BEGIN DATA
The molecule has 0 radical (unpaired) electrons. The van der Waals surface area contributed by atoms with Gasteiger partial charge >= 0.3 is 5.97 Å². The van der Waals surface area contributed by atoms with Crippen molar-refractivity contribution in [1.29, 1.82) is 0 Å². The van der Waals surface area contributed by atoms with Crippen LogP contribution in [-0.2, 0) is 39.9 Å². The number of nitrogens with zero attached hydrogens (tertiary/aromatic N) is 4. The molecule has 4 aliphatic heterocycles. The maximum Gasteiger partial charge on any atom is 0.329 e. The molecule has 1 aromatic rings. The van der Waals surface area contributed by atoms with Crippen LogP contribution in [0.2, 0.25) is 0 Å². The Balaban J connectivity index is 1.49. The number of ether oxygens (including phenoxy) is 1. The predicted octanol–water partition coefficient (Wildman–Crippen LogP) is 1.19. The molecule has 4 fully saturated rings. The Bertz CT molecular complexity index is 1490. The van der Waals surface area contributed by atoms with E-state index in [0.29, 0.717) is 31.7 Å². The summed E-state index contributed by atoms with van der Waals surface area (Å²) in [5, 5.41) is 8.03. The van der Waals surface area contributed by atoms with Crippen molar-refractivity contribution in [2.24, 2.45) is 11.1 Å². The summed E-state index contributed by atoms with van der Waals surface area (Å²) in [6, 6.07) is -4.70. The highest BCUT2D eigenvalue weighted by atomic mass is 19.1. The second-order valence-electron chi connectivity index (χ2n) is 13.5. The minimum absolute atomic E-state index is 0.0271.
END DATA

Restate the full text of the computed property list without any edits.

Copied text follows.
The molecule has 0 radical (unpaired) electrons. The van der Waals surface area contributed by atoms with Gasteiger partial charge >= 0.3 is 5.97 Å². The van der Waals surface area contributed by atoms with Crippen molar-refractivity contribution in [1.29, 1.82) is 0 Å². The van der Waals surface area contributed by atoms with Crippen LogP contribution in [-0.2, 0) is 39.9 Å². The number of nitrogens with zero attached hydrogens (tertiary/aromatic N) is 4. The molecule has 4 aliphatic heterocycles. The maximum Gasteiger partial charge on any atom is 0.329 e. The molecule has 1 aromatic rings. The van der Waals surface area contributed by atoms with Crippen LogP contribution in [0.2, 0.25) is 0 Å². The Balaban J connectivity index is 1.49. The number of ether oxygens (including phenoxy) is 1. The predicted octanol–water partition coefficient (Wildman–Crippen LogP) is 1.19. The molecule has 4 fully saturated rings. The Bertz CT molecular complexity index is 1490. The van der Waals surface area contributed by atoms with E-state index in [0.29, 0.717) is 31.7 Å². The summed E-state index contributed by atoms with van der Waals surface area (Å²) in [5, 5.41) is 8.03. The van der Waals surface area contributed by atoms with Crippen molar-refractivity contribution in [2.24, 2.45) is 11.1 Å². The summed E-state index contributed by atoms with van der Waals surface area (Å²) in [6, 6.07) is -4.70. The highest BCUT2D eigenvalue weighted by atomic mass is 19.1. The second-order valence-electron chi connectivity index (χ2n) is 13.5. The minimum absolute atomic E-state index is 0.0271.